A Florida burger joint is suing him for banning children from watching drag acts. African-American activists have issued a “travel advisory” when entering the state. As for Disney, a major employer, the company thinks he’s worse than all of his cartoon villains put together.
When it comes to enemies, even Donald Trump struggled to make so many so quickly. But endless friction is just the way Florida Governor Ron DeSantis likes it. And tonight, the self-proclaimed champion of anti-vigilance formally entered the 2024 race for the White House.
He presented himself as Trump’s successor in the role of the Republicans’ anti-establishment candidate, vowing to break the party’s “losing culture,” despite his own hiccups in recent polls.
And in what is seen as a sign that he intends to put a heavy emphasis in his election campaign on the culture wars over issues of sexuality, gender and education gripping the US, he announced his candidacy on the main battlefield of the conflict, Twitter. , via a chat with owner and fellow maverick Elon Musk.
Some American conservatives who see Trump as a failed flush think DeSantis represents their best hope of winning the presidency next year. They consider the Ivy League-educated, former naval officer, 44, a more reliable, more cerebral candidate.
Endless Friction is just the way Florida Governor Ron DeSantis likes it. And tonight, the self-proclaimed champion of anti-vigilance formally entered the 2024 race for the White House. Pictured: DeSantis with wife Casey DeSantis and children Madison, Mason and Mamie in November 2022
He presented himself as Trump’s successor in the role of the Republicans’ anti-establishment candidate, vowing to break the party’s “losing culture,” despite his own hiccups in recent polls. Pictured: Donald Trump greets Ron DeSantis at a rally in Florida in 2018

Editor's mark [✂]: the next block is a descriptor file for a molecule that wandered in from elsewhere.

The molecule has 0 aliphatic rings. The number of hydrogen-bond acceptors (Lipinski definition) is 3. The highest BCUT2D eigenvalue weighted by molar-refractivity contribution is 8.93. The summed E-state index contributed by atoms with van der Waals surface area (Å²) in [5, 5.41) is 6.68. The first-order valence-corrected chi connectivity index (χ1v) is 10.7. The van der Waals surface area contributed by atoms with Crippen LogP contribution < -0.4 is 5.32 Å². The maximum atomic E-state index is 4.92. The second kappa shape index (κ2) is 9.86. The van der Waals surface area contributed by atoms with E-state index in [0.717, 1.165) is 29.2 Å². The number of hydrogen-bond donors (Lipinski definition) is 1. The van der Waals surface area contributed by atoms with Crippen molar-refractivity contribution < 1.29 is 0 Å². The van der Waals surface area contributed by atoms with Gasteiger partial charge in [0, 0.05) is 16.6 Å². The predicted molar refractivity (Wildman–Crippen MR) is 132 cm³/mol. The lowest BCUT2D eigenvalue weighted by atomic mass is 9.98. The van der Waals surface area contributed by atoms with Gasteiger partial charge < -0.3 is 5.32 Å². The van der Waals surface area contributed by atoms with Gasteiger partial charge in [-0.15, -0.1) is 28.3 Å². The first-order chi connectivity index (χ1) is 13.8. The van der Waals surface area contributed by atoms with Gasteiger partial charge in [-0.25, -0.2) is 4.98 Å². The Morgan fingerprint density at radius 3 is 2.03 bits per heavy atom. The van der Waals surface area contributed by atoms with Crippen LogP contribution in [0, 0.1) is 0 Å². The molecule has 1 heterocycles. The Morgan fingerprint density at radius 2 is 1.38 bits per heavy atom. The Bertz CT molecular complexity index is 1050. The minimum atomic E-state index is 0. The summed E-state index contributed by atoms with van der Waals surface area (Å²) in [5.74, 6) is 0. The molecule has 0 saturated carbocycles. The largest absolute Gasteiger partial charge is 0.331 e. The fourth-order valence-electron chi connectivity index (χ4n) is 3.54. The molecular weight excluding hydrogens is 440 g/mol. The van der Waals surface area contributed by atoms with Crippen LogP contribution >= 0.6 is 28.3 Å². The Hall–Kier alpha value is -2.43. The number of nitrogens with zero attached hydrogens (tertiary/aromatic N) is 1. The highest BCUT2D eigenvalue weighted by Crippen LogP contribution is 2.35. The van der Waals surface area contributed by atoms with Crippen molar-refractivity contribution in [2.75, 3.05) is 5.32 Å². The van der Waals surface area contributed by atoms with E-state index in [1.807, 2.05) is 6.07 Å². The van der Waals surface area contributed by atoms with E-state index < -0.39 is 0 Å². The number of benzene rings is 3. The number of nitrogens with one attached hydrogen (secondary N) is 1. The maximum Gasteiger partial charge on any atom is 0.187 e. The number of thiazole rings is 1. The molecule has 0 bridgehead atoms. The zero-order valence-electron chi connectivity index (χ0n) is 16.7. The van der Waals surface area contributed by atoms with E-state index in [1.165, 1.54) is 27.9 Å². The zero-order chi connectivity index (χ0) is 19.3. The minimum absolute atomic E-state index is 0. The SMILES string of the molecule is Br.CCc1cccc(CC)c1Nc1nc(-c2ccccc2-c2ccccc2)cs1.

He has also, crucially, gained the backing of cable television giant Fox News and the rest of Rupert Murdoch’s powerful media empire.
Whether they anointed the right man remains to be seen. There are questions about everything from his political judgment – he has described the war in Ukraine as a “territorial dispute” – to his table manners, particularly how he eats chocolate pudding (reportedly with three fingers).
His apparent determination to humiliate the mighty Disney Corporation, which has its largest theme park in Florida and employs 80,000 people, regardless of the economic cost to the state, has alarmed many.
He first clashed with the so-called “House of Mouse” after it pledged to fight DeSantis’ crackdown on the teaching of sexual identity to elementary school children.
It has since become the main target of his dogged charges against a corporate and political organization he says is destroying America.
The company retaliated by scrapping a $1 billion plan to build a Florida campus that would have lured 2,000 digital technology workers from California.
Polls of Republican voters dating back to Trump’s stunning 2016 victory suggest that a significant portion of party believers agree with DeSantis, with many putting the culture wars above other issues. But national polls suggest that many undecided voters and Democrats disagree.
They don’t think politicians should penalize companies for disagreeing with them on cultural or political issues. Pleasing Republicans enough to win the nomination without alienating the broader electorate is the tightrope DeSantis must walk. But Florida’s governor, a taciturn introvert — Trump has nicknamed him “Shy Ronnie” — is nothing but stubborn.
So can the man who was re-elected last year to lead the Sunshine State in a landslide victory win over the rest of America?
It is certainly true that many of the issues he fought for, such as parental rights in schools, tougher penalties for criminals, and a generally less intrusive government, strike a chord with many Americans.
And his less privileged background also appeals. The son of a TV technician and a nurse, DeSantis grew up Catholic in a working-class Florida neighborhood. He did well in school and went on to Yale University (where he was captain of the baseball team) and on to Harvard Law School. Inspired by the 1992 legal drama A Few Good Men, in which Tom Cruise plays a lawyer battling a corrupt system while defending two Marines accused of murder, DeSantis went on to practice law in the United States Navy. He was deployed to Iraq as legal counsel to special forces commandos, SEAL Team One.